Cherry Showcase puts spotlight on best varieties
Greg Lang and Wally Heuser, left, talk about cherries with growers. Wanda Heuser Gale, also with Summit Sales and International Plant Management, and Nikki Rothwell from the Northwest Michigan horticulture station (minding Erin Lizotte’s son Dillon) are part of the variety evaluation team.
Sweet cherry growers in Michigan and other humid, eastern states like New York might want to look at this list as a potential lineup of dark sweet cherry varieties to carry through the season—starting two weeks earlier than Hedelfingen and going 30 days.
The list, which is revised every year, was released July 13 by Drs. Nikki Rothwell, Greg Lang, and Bill Shane, the Michigan State University team that evaluates them.
At the annual Sweet Cherry Showcase, these varieties and many others were available for testing, and about 40 people showed up on Fruit Ridge for the get-together. They were joined by Wally Heuser, president of International Plant Management and cosponsor of the event, in commenting on the cherries.
In the early variety group, Cavalier and Viva, two older varieties, still get the asterisk, meaning, recommended. Early Robin is the only other choice in this early category, and its performance has been variable in Michigan.
In the next group, 11 to 7 days before Hedelfingen, there are a lot of contenders but none get the recommended status. Among the contenders that have been looking good in limited tests are BlackPearl, EbonyPearl, Black York, Black Star, and Early Star. The Star varieties are from Italy; the others from New York.
Ulster and Viscount, two others varieties, still get the nod in the group 5 or 6 days before Hedelfingen, with plenty of contenders, including BurgundyPearl, Sylvia, Grace Star, Benton, and Black Gold. The top two still have plenty of problems—small fruit, cracking—so the search continues for better varieties.
In general, Lang said, West Coast varieties—bred for dry conditions—tend to be susceptible to bacterial canker, brown rot, or cracking in the humid Midwest and East. Among those that are definitely not good under Michigan conditions are Brooks, Tieton, Royalton, Bing, Lambert, Van, Lapins, Somerset, Vic, and Windsor.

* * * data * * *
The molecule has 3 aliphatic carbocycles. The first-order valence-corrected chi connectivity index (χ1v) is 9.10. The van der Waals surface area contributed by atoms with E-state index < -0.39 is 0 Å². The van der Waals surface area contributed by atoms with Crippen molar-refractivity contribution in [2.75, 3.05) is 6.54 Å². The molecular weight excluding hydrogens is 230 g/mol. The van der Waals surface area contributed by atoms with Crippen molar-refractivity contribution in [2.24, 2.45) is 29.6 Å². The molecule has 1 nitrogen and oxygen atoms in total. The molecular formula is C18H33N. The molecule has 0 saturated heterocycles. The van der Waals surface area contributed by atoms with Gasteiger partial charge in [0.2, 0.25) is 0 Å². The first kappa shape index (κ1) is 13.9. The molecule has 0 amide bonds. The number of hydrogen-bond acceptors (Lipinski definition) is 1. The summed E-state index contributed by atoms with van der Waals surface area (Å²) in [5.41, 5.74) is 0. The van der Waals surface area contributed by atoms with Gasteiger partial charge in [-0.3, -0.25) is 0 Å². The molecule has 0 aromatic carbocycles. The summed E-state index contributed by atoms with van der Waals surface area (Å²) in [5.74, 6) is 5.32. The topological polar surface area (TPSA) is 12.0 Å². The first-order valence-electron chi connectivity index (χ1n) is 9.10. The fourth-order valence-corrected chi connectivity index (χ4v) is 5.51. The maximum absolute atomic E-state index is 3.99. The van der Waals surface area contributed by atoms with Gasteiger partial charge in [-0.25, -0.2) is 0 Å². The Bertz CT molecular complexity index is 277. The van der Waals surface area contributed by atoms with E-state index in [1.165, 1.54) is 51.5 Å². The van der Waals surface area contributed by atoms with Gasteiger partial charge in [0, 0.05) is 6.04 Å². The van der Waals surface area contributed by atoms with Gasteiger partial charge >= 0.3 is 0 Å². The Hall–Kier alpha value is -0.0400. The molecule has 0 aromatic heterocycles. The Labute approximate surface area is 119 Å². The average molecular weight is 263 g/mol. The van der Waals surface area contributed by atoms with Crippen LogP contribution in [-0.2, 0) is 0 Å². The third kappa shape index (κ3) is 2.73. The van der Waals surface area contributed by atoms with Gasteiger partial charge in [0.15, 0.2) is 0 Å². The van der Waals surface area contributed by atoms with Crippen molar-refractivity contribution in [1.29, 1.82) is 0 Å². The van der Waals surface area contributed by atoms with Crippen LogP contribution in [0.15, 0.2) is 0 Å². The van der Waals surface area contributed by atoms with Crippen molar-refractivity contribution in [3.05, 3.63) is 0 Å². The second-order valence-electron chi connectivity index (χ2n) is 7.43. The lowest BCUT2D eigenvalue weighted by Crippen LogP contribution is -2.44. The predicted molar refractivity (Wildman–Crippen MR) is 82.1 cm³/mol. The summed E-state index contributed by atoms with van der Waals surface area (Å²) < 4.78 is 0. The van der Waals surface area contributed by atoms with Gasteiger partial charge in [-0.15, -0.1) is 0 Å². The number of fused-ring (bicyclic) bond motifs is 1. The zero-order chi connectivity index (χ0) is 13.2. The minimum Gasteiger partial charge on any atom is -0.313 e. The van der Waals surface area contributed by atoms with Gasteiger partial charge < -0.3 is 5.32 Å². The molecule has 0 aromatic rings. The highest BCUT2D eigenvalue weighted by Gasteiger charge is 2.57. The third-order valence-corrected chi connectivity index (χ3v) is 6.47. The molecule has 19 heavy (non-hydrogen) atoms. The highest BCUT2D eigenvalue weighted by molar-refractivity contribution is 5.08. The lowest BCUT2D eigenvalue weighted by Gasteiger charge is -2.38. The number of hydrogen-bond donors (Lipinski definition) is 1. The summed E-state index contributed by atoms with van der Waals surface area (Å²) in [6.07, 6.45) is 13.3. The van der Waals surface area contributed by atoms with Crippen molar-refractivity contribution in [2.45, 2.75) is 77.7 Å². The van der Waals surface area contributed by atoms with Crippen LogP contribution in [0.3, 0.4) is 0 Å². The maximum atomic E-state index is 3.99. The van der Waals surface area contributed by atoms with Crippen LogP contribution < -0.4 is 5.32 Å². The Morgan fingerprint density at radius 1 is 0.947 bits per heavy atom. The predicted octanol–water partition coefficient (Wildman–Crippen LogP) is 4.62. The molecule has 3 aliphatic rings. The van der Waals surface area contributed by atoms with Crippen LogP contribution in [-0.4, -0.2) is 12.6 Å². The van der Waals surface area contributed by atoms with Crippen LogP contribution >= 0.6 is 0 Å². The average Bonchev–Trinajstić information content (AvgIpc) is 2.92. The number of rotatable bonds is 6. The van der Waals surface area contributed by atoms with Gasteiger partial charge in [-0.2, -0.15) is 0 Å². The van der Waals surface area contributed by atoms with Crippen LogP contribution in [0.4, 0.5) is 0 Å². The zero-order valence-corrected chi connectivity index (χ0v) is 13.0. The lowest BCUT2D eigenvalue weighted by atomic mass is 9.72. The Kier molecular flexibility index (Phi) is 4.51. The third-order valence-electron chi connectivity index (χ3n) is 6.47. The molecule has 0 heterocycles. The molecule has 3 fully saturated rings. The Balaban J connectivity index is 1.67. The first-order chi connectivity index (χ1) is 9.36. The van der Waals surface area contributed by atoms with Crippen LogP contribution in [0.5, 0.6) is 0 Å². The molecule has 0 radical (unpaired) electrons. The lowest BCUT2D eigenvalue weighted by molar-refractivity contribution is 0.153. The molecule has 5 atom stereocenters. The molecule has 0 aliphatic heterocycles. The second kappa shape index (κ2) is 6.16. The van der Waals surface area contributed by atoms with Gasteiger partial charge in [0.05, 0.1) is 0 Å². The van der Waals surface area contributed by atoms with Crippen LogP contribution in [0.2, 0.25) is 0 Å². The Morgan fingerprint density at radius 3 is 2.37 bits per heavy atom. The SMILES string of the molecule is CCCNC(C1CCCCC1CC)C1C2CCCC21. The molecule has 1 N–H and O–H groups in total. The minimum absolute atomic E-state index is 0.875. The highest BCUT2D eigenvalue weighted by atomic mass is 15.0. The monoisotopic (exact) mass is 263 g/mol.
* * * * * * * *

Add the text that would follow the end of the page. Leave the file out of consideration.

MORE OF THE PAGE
Just days ahead of Hedelfingen are Schmidt and Summit, with Summit getting the asterisk for recommended. Schmidt yields poorly and has tree problems. Summit isn’t a great choice, because it cracks, has tree problems, is slow to mature, and is not firm. Sumleta (Sonata) and Alex are category candidates with little experience in Michigan.
In the Hedelfingen maturity zone, Hedelfingen is not recommended. Kristin gets the nod, despite soft fruit. There are few solid contenders in this group.
Maturing 2 to 4 days after Hedelfingen is Attika, recommended despite problems with low yields and an oblong pit that causes problems in processing. Most of Michigan’s sweet cherries still go to processing and need to be pitted. Lang noted that Attika, one of the most widely grown varieties in Europe, has a nice, long stem and really good flavor. Sandra Rose, Katalin, and Blaze Star are being tested.
In the category 5 to 14 days after Hedelfingen, nothing is recommended. Vic and Windsor are not recommended—they are soft and have quality problems; Lala Star is being looked at.
Hudson and Regina both come in 15 or more days after Hedelfingen, and both are recommended. Both have some quality problems, and Regina yields have been low. Sweetheart has tended to crack, but looks good under tunnel protection, Lang said. Sunset Bing is in this maturity zone, but Lang warns Eastern growers to be wary of any cherry carrying the name Bing.
The researchers also make a graph each year, placing each variety according to fruit size. It tends to form a bell-shaped curve, with many clustering around the middle and some conspicuous outliers. This year in Michigan trials, cherries averaged between 8 and 9 grams each.
An unnamed Cornell selection, NY 119, outdid all others with fruit coming in just over 14 grams. Heuser says, “it cracks like crazy when it rains,” but the selection looks great and is very sweet. Lang sees it doing well, perhaps, under rain protection.
Other large cherries this year—averaging above 11 grams, include Regina, Skeena, NY 213, Black Gold, Benton, Sandra Rose, Summit, Rainier, and some numbered selections.
Selections from Washington State tend to be good size, but probably not suited to the East.
Anderson, a New York variety released for processing use with the virtue that it retained stems during mechanical harvest, is not showing up well. “It doesn’t shake well at all. The wood is long and weepy. We’re still looking for a better stem-on brining variety,” Heuser said.